How to Create a Quirky Birthday Illustration in Adobe Illustrator
Birthdays are among the most fun events of the year. We all get excited about finding that perfect gift for our loved ones, accompanied by the perfect greeting card. So why not create a personalized birthday card instead of using the generic ones we can easily find everywhere? For this task I made a list of tips and tricks for you. Let’s start!
Before we start, we’ll take a moment to create a color palette. We will use bright colors against a darker background. I noticed that bright and vivid colors work better over a darker background, so I decided to go for some warm and earthy tones against a dark grey background. I chose pink (#FE717C), orange (#FA6000), yellow (#FBB03B), light brown (#C69C6D), dark brown (#A67C52), and beige (#E6DDC4). We will place these colors over a dark grey background (#252828).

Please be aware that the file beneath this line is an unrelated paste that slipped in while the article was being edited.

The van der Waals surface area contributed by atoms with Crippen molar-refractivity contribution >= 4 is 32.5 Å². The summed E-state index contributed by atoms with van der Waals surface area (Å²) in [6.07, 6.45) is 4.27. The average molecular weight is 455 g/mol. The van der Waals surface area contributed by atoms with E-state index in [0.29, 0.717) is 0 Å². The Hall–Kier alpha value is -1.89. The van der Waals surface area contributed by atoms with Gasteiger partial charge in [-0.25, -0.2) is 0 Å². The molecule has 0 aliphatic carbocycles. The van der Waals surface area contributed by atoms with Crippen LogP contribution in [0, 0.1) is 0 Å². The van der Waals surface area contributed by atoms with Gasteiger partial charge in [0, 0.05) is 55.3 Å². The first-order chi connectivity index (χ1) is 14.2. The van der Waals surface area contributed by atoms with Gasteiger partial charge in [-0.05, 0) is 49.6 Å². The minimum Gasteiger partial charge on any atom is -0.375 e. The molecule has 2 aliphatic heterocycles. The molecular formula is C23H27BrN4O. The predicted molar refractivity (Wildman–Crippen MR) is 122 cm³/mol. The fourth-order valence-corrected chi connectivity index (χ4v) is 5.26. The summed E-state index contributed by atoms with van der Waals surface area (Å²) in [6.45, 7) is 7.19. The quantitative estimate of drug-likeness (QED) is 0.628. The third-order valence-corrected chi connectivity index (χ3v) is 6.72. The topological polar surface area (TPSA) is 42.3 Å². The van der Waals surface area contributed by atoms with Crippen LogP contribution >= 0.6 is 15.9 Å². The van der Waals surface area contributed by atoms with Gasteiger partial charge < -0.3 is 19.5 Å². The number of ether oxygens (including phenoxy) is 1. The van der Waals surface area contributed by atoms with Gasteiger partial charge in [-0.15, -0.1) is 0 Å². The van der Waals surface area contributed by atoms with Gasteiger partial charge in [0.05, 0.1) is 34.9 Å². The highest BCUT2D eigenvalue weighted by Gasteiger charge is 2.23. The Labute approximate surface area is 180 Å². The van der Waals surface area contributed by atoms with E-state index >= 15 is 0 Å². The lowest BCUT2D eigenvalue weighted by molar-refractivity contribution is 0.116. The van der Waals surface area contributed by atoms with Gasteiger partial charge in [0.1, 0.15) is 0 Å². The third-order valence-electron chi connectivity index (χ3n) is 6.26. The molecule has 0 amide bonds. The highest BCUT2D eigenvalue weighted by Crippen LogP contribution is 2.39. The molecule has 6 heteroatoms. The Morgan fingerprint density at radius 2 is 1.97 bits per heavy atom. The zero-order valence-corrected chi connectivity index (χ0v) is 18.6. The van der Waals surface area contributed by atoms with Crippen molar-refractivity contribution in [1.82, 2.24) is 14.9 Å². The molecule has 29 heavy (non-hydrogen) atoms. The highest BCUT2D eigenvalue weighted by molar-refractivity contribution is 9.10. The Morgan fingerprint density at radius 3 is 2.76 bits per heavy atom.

To create this birthday card, we will use mostly the Pen Tool (P). It requires a bit of time and maybe some nerves if you are a beginner, but trust me, it’s worth it when you see the final result.
So start by drawing a simple cake. I made this cake in three parts: dough, frosting, and candles. The row of candles might seem tricky, but I wanted to make it easier so I made only three candles and multiplied them a few times. Start by creating the bigger objects first, and finish by creating the smaller ones.
2.How to Add Details
One of the best pieces of advice I can give is: always question your illustration before you move on to the next step. I thought this cake was too simple and needed some details. The details also need to be simple and suitable to the style of the illustration. So I added layers over the dough, sprinkles over the frosting, and some simple stripes over the candles.